During my trip to Rolex I discovered that there was a new Indiana area rep for Bliss saddlery, to replace the old rep whom the company and many local riders had issues with. The new rep has not only gone through all the training but is a local trainer and fellow eventer so she knows her stuff. As it turned out she had a string of students at the show I just attended, How not to prep for a show, and offered to bring several Bliss saddles for me to try even though I explained they were currently out of my budget.
How awesome is that!
While she was there she also checked out the fit of my dressage saddle, which sadly will never fit Stella so it's also up for sale.
I was able to sit in the Loxley Dressage, which, while being from their "lower end" line was of excellent quality. The leather was super grippy and the saddle fit my leg well. From someone riding in a lot of old school saddles the seat felt very cushy. The panels had plenty of wiggle room to be custom fit to almost any horse. I liked the placement of the blocks, and that they could move the blocks to suit me. Big enough to keep your leg in place but not so big that I felt locked in, which I hate. Stella went well in it for our trial and I think she was less girthy.
I sat in the Loxley Foxhunter on the fitting horse, but chose not to ride in it because I found the seat too confining for my taste. Coming from a very shallow seat background I think that is probably my personal preference and someone galloping for hours over brush fences would probably like it.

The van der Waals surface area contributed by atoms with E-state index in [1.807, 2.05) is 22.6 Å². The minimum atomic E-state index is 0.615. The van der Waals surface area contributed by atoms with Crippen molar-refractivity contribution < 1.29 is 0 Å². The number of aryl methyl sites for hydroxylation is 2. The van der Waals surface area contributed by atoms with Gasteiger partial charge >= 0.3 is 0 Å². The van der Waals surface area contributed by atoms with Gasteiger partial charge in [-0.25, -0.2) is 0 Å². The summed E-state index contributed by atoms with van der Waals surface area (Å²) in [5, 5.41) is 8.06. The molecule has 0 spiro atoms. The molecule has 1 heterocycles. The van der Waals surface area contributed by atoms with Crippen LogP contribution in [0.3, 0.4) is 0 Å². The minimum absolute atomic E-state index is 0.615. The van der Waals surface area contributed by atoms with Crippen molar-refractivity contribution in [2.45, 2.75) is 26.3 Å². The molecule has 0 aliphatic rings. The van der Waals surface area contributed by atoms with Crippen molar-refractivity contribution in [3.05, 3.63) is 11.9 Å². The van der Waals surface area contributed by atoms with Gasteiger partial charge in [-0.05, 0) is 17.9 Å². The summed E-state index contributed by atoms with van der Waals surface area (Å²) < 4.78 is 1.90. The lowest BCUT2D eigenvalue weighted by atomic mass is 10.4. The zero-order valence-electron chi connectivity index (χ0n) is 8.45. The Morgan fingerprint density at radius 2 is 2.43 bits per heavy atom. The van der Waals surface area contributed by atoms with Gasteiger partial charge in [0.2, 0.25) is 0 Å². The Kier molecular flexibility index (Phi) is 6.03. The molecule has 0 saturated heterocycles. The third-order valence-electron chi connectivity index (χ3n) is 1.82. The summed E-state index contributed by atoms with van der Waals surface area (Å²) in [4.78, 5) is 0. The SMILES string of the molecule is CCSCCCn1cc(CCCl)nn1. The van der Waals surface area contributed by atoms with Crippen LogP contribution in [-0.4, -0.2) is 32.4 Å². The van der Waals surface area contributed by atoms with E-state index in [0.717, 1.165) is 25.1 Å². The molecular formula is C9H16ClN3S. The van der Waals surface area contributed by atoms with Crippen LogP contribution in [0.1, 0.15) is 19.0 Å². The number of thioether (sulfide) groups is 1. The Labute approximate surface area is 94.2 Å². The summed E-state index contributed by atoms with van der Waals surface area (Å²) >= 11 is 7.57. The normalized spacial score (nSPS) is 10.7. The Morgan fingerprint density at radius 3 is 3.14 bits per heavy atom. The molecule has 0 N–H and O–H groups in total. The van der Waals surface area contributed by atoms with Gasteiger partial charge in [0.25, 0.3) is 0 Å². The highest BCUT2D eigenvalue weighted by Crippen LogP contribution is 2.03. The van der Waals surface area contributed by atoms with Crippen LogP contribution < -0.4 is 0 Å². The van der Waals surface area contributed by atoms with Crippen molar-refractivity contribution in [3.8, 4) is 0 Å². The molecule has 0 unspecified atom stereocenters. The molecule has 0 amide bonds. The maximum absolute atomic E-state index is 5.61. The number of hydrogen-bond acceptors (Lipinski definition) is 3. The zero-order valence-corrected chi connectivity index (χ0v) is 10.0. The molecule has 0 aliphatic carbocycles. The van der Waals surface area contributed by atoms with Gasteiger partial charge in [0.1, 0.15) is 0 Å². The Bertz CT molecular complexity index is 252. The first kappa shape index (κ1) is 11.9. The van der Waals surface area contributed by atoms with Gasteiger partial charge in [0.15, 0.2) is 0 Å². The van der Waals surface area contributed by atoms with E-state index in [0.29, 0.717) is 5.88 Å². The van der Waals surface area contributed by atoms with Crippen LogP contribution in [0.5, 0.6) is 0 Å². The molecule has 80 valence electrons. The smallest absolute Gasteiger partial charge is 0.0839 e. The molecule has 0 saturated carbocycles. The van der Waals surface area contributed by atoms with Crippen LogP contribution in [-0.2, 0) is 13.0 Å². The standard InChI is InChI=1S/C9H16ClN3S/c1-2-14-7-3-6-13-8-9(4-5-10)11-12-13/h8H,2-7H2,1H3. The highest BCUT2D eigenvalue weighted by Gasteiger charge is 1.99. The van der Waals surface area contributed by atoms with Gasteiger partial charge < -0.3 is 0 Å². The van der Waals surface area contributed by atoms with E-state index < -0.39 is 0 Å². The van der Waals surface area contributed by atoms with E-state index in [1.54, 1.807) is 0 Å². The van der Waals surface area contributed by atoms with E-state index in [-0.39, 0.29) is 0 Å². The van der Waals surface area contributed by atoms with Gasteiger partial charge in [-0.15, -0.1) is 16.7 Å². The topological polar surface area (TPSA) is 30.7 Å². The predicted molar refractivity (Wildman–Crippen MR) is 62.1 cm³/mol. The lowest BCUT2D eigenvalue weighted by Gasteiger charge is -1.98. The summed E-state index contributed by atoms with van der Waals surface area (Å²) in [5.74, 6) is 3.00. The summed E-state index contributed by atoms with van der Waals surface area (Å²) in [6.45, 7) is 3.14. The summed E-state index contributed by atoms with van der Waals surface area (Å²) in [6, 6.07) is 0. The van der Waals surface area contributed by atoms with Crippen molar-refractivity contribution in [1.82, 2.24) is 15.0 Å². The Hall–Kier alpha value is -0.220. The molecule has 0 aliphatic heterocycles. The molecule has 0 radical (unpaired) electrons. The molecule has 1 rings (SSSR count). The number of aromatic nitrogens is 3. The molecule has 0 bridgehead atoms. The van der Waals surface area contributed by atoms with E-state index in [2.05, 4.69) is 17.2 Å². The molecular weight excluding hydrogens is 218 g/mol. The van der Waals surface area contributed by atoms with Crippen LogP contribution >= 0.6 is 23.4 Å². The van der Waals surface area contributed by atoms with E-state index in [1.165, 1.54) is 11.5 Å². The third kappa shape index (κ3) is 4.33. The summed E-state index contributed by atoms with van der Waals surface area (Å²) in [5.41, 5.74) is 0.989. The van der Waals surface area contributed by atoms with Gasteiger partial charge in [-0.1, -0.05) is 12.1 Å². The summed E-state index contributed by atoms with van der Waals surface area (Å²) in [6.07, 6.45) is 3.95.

I tried out the Liberty Eventer, which is an excellent option for someone planning on going over some drop fences as the shallow long seat lets you slide back enough to get your leg out in front.
I decided to ride in the Loxley Jump LX. It fit me the best out of the box and was closely aligned to my modest goals while having a few extra options. It has a cupped knee pad to add a little bit of extra security, and the pad can be adjusted to fit a rider's leg.
It also comes with a semi deep or flat seat, forward or short flaps, deep or shallow seats, as well as different options for blocks under the flap, I rode in the semi deep seat and it offered some extra security without feeling locked in. As someone who is used to flat seat saddles I didn't mind the slightly deeper seat. I think it's a good option for someone looking for an "average" type of saddle. If you aren't doing big drops with super short stirrups so you don't need the longer seat and you aren't planning on doing hardcore foxhunting so you don't want a super deep seat. With the addition of the knee cups it gives you some extra security for a bit of everything.